My enjoyment of this novel was greatly improved by the terrific voices that Bahni Turpin provides in her narration.
Recommended books: Jubilee by Margaret Walker, Blindspot by Jane Kamensky
Title: Atlantis: The Lost Empire
Release Date: June 15, 2001
Director: Gary Trousdale and Kirk Wise
Production Company: Walt Disney Pictures
One of the most under-the-radar animated film releases in recent Walt Disney Pictures memory, Atlantis: The Lost Empire pretty much stands alone as a Jules Verne + steampunk + Indiana Jones action-adventure story with science fiction and fantasy elements. Milo Thatch (perfectly voiced by Michael J. Fox), a scholarly cartographer and linguist, is recruited to join basically a military expedition to find the lost continent of Atlantis in 1914. Their inevitable discovery of a surviving civilization puts the noble and idealistic Milo at odds with the exploitative mission of the rest of the task force. He also befriends Kida, the princess of Atlantis (portrayed by Cree Summer), who is a criminally underdeveloped character who is drawn in ways that seem designed to appeal to the male gaze.
It’s stunning that this movie was released just a year after The Emperor’s New Groove which was saturated in the ironically-detatched pop culture of its era. Atlantis, by contrast, is disarmingly straightforward and sincere in its storytelling in a refreshingly old-fashioned way. Unfortunately, old fashioned means that Atlantis is derivative and predictable in all of its plot beats. I can’t put finger on it exactly, but this movie comes so close to being great, and again and again fails to do so. Everything looks good and all the pieces are there, but it just lacks the Disney magic that brings it all together. I wish this movie had succeeded because there’s an opening for a solid animated adventure classic in the Disney canon.
Artist: The Specials
Release Date: February 1, 2019
Favorite Tracks: B.L.M, The Lunatics, Blam Blam Fever, 10 Commandments, The Life and Times (Of a Man Called Depression)
The Specials, the 2 Tone UK ska revival band from the 1970s and 80s, are back with a new album! I remember back in the 1990s, the band released Today’s Specials, which was good enough but since it was all covers it felt more like UB40’s Labor of Love than anything The Specials had done before. Encore has three covers, but the rest of the album is new material. And just as they did back in the Thatcher Era, The Specials have something to say to our times with tracks focusing on Black Lives Matter, gun violence, and women’s rights (the latter with guest vocals by Saffiyah Khan). The opening track is firmly in the disco genre which made me wonder what I was in store for, but the rest of the album falls into the more expected ska/reggae/punk sounds. I’d say overall, that the album is hit and miss, but tracks like “B.L.M” and “10 Commandments” make the whole thing feel more relevant than one would expect from a 40-year-old band. The deluxe version of the album features live versions of The Specials’ classic tunes.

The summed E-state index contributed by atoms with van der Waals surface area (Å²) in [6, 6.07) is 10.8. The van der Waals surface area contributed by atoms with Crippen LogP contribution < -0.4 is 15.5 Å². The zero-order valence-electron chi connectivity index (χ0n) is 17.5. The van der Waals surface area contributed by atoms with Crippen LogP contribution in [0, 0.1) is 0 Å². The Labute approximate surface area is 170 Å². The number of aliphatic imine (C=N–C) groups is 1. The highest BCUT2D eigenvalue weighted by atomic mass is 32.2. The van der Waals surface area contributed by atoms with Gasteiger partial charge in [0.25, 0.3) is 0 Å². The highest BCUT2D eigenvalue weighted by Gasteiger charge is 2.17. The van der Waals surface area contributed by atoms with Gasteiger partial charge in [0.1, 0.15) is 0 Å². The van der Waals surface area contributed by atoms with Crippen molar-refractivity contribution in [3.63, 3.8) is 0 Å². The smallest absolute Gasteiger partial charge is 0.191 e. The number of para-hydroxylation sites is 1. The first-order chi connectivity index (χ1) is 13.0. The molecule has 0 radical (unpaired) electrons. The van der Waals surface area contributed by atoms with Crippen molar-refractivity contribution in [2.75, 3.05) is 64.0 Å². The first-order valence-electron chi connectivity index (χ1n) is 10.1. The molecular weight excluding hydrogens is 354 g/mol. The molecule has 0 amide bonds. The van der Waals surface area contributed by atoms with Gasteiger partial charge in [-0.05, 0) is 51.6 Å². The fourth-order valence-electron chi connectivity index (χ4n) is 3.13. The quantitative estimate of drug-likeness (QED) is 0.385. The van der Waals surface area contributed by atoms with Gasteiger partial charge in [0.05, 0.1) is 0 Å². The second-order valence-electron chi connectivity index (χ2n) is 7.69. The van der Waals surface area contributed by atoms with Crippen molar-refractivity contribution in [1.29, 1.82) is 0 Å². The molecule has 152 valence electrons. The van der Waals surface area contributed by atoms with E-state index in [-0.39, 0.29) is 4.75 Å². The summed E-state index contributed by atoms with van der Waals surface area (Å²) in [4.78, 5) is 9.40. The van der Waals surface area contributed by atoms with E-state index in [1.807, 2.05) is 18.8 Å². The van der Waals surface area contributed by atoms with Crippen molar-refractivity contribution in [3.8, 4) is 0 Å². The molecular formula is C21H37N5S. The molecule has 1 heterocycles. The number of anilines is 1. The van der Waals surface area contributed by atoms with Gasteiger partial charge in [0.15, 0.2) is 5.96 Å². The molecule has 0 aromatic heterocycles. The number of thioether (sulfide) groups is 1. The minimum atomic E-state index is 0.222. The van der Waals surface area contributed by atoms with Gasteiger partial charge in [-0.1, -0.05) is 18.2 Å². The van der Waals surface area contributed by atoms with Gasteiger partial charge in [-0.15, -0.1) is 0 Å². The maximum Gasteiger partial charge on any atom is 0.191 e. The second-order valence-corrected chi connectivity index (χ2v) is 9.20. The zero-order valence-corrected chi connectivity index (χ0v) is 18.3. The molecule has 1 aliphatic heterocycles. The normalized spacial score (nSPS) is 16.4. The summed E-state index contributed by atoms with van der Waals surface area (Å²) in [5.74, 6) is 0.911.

Release Date: June 27, 1997
Director: Ron Clements and John Musker
Production Company: Walt Disney Pictures
Walt Disney adapts ancient Greek mythology – albeit using the Roman name Hercules instead of the Greek Heracles – with a story of an idealistic hero’s journey mixed with an old-fashioned screwball comedy and a sports drama (a la Rocky). And it’s all scored with gospel music, which is a strange, even subversive, contrast to the story. The artistry of the movie draws on Greek art and architecture which is then punctured with visual puns and pop culture references effectively. But acting carries the movie. The slimy, villainous James Woods does a great job bringing to life the slimy, villainous Hades. Susan Egan channels the wise-cracking, world-weary female characters of the golden age of Hollywood into her peformance of Megara. And Danny Devito steals the show as the grumpy satyr who trains Hercules to be a hero. While I wouldn’t count on this movie to get you a good grade on your Classics course exam, it is an entertaining way to spend 90 minutes.
Author: Mike McCormack
Title: Solar Bones
Narrator: Timothy Reynolds
Publication Info: Prince Frederick, Md. : Recorded Books, 2017
Marcus Conway is a ghost. On All Souls Day, he sits at the dinner table waiting for his family to return, and unspools a stream-of-concious monologue about this life written in a single sentence (this is the second single-sentence novel I’ve read recently!). The single sentence isn’t as apparent in the audiobook – deftly narrated by Timothy Reynolds – but I do notice that he starts a phrase with “and” a lot, adding a certain rhythm to the prose. Marcus talks about his own father’s death, his sometimes troubled relationship with his wife and children, and his work as a civic engineer. Local politics also plays a big part of his story, from voting to a politicians thick-headed insistence on building a school that’s not structurally sound, to even the awful stomach virus that infects his community – including his wife – caused by bad sanitation. Over time, Marcus unravels the details of his own death and comes to terms with his mortality. The thing about this novel is that for all the experimental nature of its narrative, Marcus is a perfectly ordinary person doing ordinary things. McCormack’s writing unveils the fascinating stories within the everyday person.
Recommended books: Beatlebone by Kevin Barry and Lincoln in the Bardo by George Saunders